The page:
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  1. Sarah Saunders @SSaundersITV

Sussex doctor says A&Es are buckling under the strain in letter to Cameron

As A&E departments continue to struggle in the face of unprecedented demands, a senior consultant has condemned the crisis in a stark open letter to the Prime Minister. Robert Galloway, a consultant at the Royal Sussex County Hospital accident and emergency department, said A&E's are buckling under the strain, as patients are left waiting in corridors. It comes in the week that every NHS Trust in Kent AND Sussex failed to meet Government targets for A&E waiting times. Sarah Saunders spoke to Brighton MPs Simon Kirby (Con) and Caroline Lucas (Green), GP Julian Spinks and pharmacist Eric Norgbey.

People with coughs and colds are visiting A&E

Thousands of people are visiting A&E with minor complaints Credit: ITVambulance

Tens of thousands of people are needlessly going to Accident & Emergency departments in the South - blocking beds, wasting doctors' time and costing the NHS millions.

Health Trusts say they're seeing patients coming into A&E for sprains and strains, cuts and bruises and even coughs and colds - and going away with nothing more than Paracetamol to treat their ailments.

Figures obtained by ITV Meridian show the number of people in the region who attended an accident and emergency department when they didn't need to, in 2013/14:

  • West Hampshire - 21,000
  • Isle of Wight - 16,000
  • Fareham and Gosport - 7,800
  • Portsmouth - 11,300
  • South East Hampshire - 10,900
  • North Hampshire - 12,000
  • Southampton - 14,400
  • North East Hampshire - 5,700

Clinical Commissioning Groups in the South are eager to point out the alternatives to attending A&E in a non-emergency.

They want to highlight, for example, the role that pharmacists can play - they have five years of training and part of that involves dealing with minor ailments.

Southampton CCG have been sending out informative booklets Credit: Southampton CCG

Southampton CCG have been sending out booklets called 'what to know and where to go' and are about to launch Winter Health Roadshows. They will visit high streets, shopping centres and the university with doctors, nurses and pharmacists giving winter health advice.


Open day for breast cancer screening failings

Six women have been diagnosed with breast cancer after a review of assessments made in Oxfordshire.

Thirty women were recalled following concerns over screenings for the disease made by the same radiologist. They were identified by Oxford University Hospitals NHS Trust after a review of the 626 women seen between 2011 and 2014.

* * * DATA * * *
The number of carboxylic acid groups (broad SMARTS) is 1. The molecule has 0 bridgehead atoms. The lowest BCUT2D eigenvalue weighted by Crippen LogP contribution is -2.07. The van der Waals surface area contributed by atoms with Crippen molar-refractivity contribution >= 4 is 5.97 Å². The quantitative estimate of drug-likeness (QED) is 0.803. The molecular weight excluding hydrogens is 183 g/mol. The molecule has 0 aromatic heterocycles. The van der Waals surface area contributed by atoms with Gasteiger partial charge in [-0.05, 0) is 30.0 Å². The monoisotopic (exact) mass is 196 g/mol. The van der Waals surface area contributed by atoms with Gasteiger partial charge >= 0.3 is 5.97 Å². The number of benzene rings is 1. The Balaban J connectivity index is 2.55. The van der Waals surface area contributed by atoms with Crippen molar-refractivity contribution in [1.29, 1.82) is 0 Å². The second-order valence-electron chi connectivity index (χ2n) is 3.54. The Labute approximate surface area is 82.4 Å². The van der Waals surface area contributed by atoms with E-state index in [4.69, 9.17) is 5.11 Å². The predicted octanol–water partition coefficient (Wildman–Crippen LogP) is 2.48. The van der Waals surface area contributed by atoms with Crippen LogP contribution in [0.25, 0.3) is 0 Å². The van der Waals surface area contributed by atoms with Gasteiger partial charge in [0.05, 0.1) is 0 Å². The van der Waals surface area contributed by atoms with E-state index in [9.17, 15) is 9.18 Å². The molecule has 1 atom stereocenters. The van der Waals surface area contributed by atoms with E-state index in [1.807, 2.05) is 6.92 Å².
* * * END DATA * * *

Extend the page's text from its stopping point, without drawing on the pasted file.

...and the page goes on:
A formal investigation has been carried out by Public Health England, the NHS Breast Screening Programme and the Trust. A statement confirmed that the radiologist with the Oxfordshire Breast Screening Service at the Churchill Hospital had not undertaken assessments since the outset of investigation.

Medical director Dr Tony Berendt said the women were told they had breast cancer in September and explained this had resulted in a delay in diagnosis of "many months". The Trust said it was "extremely sorry" and the six women has been referred for immediate treatment.

Leading clinical negligent experts at Thompsons Solicitors are holding an open day onThursday 8 January at their Oxford office for those who may be concerned and seeking legal support.

Breast cancer screening is a fundamental service, and crucial in supporting early diagnosis and providing patients with the best available treatments. It is exceptionally disappointing that these women have been failed through misdiagnosis, and worse, given false assurances. While the Trust has insisted there is no need for concern among the other women who underwent breast screening and were not invited back for further assessments, Thompsons is here for those concerned and seeking legal support.

– Kashmir Uppal, Head of the clinical negligence team at Thompsons Solicitors

To speak with a clinical negligence specialist, please call 07788 992000. The dedicated open day will be held on 8 January between 10am and 4pm at Unite the Union, Unit A, Bishops Mews, Transport Way, Oxford, Oxfordshire, OX4 6HD.

Hollywood film director helps Dorset children's hospice

Julia's house Credit: ITV news

A Dorset based children's hospice is to extend its care by building a dedicated centre in Wiltshire. Julia's House in Poole has raised nearly half of the three million pounds needed thanks to a fundraising event organised by the film director Guy Ritchie.